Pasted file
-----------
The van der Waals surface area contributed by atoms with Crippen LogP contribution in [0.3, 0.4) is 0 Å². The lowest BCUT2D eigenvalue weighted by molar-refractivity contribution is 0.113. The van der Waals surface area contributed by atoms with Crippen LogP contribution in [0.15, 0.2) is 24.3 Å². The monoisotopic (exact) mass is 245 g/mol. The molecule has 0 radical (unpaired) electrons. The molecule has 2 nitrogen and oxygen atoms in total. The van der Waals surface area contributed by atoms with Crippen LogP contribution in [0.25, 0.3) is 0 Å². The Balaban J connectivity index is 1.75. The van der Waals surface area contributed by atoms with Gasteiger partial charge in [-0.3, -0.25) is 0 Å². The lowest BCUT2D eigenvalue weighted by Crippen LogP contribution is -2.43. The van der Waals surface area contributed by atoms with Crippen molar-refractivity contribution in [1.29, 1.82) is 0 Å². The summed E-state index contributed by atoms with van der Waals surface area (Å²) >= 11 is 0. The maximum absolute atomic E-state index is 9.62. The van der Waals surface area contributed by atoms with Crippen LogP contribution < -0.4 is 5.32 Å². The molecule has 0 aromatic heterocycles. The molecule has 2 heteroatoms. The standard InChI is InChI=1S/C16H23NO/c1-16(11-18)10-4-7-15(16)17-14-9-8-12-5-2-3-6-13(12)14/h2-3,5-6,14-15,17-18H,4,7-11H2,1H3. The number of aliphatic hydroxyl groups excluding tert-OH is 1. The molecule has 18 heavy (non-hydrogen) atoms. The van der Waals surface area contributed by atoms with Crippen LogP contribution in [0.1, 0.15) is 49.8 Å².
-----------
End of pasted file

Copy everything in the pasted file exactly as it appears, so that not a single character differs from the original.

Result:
The van der Waals surface area contributed by atoms with Crippen LogP contribution in [0.3, 0.4) is 0 Å². The lowest BCUT2D eigenvalue weighted by molar-refractivity contribution is 0.113. The van der Waals surface area contributed by atoms with Crippen LogP contribution in [0.15, 0.2) is 24.3 Å². The monoisotopic (exact) mass is 245 g/mol. The molecule has 0 radical (unpaired) electrons. The molecule has 2 nitrogen and oxygen atoms in total. The van der Waals surface area contributed by atoms with Crippen LogP contribution in [0.25, 0.3) is 0 Å². The Balaban J connectivity index is 1.75. The van der Waals surface area contributed by atoms with Gasteiger partial charge in [-0.3, -0.25) is 0 Å². The lowest BCUT2D eigenvalue weighted by Crippen LogP contribution is -2.43. The van der Waals surface area contributed by atoms with Crippen molar-refractivity contribution in [1.29, 1.82) is 0 Å². The summed E-state index contributed by atoms with van der Waals surface area (Å²) >= 11 is 0. The maximum absolute atomic E-state index is 9.62. The van der Waals surface area contributed by atoms with Crippen LogP contribution < -0.4 is 5.32 Å². The molecule has 0 aromatic heterocycles. The molecule has 2 heteroatoms. The standard InChI is InChI=1S/C16H23NO/c1-16(11-18)10-4-7-15(16)17-14-9-8-12-5-2-3-6-13(12)14/h2-3,5-6,14-15,17-18H,4,7-11H2,1H3. The number of aliphatic hydroxyl groups excluding tert-OH is 1. The molecule has 18 heavy (non-hydrogen) atoms. The van der Waals surface area contributed by atoms with Crippen LogP contribution in [0.1, 0.15) is 49.8 Å².